Serious Cat meet Sirius Black

Most of my ‘stolen-time’ (I don’t think I actually have any identifiable ‘free time’) recently has been following & participating in the swell of Education Technology, Web Literacy and everything in between.  It seems as though conversation about open education, digital literacy and the state of traditional education has suddenly erupted. Or maybe I just started paying attention.   As a technology person working in a university, I can’t read enough or learn enough about initiatives like  Mozilla’s Web MakersDrupal LMS  and Mozilla badges – I even got my own badge this month :)  As a mother of 3 little technology consumers, I *feel* the importance of re-routing that consuming-focus to participation; to ‘making’. Children need to be web literate, they need to be empowered to make choices about where technology is headed, how it’s used – and what it can become.  It’s their future.

Anyway… as part of the upcoming Mozilla Summer of Code , we have a participating event: Victoria Hack Jam – Hackasaurus!  June 23rd, University of Victoria – we’ll be rocking out with a room full of kids hacking with Hackasaurus!   We have limited space, so registering through the eventbrite link is recommended…

Running out of stolen-time, must blog faster…

I’ve spent a few days in the last couple of weeks doing (what Mozilla is calling)  Kitchen Table Hack Jams with my oldest daughter (nearly 9).  Usually about 45 min sessions, and always at her request.  She revisited hacking her school site, Webkins, the news paper…and then starting getting bored changing colours, images. Understandable – “what else can I do?” Animation or event-driven development was the obvious next step for us (AKA ‘making stuff do things’)

Quick realization: 1/2 an hour before bedtime isn’t the right time to start learning HTML5 / Canvas, we focused on Jquery instead.

NIGHT 1 (1/2 hr)  HELLO WORLD!

  • Programmers, often ‘Google’ specific functionality they don’t know, can’t remember or cant remember exactly… (at least that’s what I do).  We did this and found page of JQuery example
  • Using Hacksaurus-learned skill ‘cut and paste’, we copied the JQuery example to a blank HTML doc (I created that for her, explained header, body etc but she did the rest).  Comparing back & forth we got our animated div working !  Excitement level:  10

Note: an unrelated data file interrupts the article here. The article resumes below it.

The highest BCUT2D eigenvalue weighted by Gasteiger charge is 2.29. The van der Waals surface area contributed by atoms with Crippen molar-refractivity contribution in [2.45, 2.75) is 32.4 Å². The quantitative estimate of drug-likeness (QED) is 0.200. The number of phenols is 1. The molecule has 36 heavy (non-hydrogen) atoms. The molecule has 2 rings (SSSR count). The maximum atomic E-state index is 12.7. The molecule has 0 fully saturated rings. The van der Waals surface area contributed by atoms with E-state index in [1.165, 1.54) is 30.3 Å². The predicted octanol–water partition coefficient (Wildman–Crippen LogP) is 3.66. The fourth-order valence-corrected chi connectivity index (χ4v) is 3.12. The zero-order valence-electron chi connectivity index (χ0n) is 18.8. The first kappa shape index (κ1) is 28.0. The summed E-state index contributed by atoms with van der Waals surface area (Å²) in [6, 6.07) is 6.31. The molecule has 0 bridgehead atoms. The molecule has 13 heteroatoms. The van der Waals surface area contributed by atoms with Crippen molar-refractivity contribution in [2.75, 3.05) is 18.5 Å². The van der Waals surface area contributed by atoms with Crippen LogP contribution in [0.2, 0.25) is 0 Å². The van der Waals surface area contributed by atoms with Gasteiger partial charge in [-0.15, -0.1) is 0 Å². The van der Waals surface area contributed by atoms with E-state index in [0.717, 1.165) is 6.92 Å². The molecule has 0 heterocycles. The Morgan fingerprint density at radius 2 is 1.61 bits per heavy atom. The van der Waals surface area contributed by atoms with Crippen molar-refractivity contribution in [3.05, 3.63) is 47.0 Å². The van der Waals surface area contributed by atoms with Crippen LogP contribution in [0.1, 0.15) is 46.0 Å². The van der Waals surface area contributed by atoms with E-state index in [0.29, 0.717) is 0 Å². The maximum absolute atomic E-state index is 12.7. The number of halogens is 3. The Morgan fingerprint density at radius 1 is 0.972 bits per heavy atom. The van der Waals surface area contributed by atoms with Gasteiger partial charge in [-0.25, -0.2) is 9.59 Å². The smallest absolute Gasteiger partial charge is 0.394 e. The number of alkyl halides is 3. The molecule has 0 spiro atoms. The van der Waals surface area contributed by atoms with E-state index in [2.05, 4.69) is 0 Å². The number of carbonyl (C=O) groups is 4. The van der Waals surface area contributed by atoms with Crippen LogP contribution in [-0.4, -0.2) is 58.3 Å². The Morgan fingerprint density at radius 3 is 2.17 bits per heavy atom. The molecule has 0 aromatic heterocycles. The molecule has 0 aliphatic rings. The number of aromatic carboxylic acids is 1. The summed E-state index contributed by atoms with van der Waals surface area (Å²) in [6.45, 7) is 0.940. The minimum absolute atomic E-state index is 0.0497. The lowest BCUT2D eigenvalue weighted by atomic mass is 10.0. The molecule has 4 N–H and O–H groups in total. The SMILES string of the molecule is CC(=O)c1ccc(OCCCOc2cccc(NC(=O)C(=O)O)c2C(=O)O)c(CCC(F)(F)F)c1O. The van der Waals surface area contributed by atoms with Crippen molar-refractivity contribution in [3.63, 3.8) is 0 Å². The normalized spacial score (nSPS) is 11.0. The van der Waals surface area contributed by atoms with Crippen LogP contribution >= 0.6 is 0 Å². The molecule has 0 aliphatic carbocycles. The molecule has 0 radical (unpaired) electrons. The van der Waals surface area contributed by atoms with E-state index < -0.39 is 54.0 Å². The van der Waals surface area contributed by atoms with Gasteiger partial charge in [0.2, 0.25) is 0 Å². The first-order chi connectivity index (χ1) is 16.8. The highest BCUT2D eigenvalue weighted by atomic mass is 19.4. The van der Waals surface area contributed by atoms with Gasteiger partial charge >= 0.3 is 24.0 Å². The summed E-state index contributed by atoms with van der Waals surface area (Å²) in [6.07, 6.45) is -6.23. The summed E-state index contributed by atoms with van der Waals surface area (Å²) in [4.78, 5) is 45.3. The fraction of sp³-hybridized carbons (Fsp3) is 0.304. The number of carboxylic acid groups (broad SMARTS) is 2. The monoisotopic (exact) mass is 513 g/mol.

My attendance was not required this night.  Molly spent her half changing colour & size of div – speeding it up, changing directions.  I think this was an important night, as she came to see what each line of code and CSS did.

I maybe should have tested this one myself before we sat down – but ‘stolen time’ doesn’t often come with ‘preparation time’.

  • Molly added a new div matching our Hello World example. (easy)
  • She changed the colour (purple) and we added padding so we could see it easily.
  • Attempts to locate the <header> tag or add JQuery script  were confusing in the context of Hackasaurus
  • I couldn’t see if code was being added correctly .  I wished for a Hacksaurus tab ‘add to header’  (for JQuery include and functions).
  • TRY SOMETHING ELSE!  We saved the HTML and added in the code locally.  This was a bit slow, and required a lot of direction from me  because there was ‘so much code back there’.
  • We learned ‘cntrl/command F’ to find our ‘Molly’ Div around serious cat.   We did the same to find the header.

This night was a bit frustrating, hey just like programming!  But that wasn’t really the intended lesson.  We left it for a couple of nights.


  • Using our ‘Find’ skills from earlier in the week, we added in our JQuery functions into the appropriate places (like our Hello World), and shockingly it worked first go!
  • More hacking without me – Sirius Black .
  • Ascii characters – some interest in this brought about by button arrows.

  Serious Cat Meets Sirius Black

  (Look for Cat Controls)

Two nights later, Molly wanted to hack again but needed my lead on the ‘next thing’, so I handed this list of pages Mozilla tweeted about.  Too much code though, the ascii images were cute, but confusing as to *why* they were there.  Trying to hack with Hacksaurus didn’t work because the results page is in an iframe?  Hmmm, perhaps we’ve finally run into a limitation in her age.

Next stop is Scratch, which I’ve downloaded but haven’t tried yet.  Maybe  next weekend I’ll have a bit of time to check it out.

So to summarize,  enthusiasm is no issue.  Hackasaurus is great and fun for kids, but eventually leads to the question ‘what else can I do’.  The answer can be a number of things, including hacking Hackasaurus as we did, or looking for the next ‘teaching tool’ like Scratch.  Programming can be frustrating, but sometimes that makes the end-result even more rewarding (find a solution).  No matter the method it all still boils down to Hello World.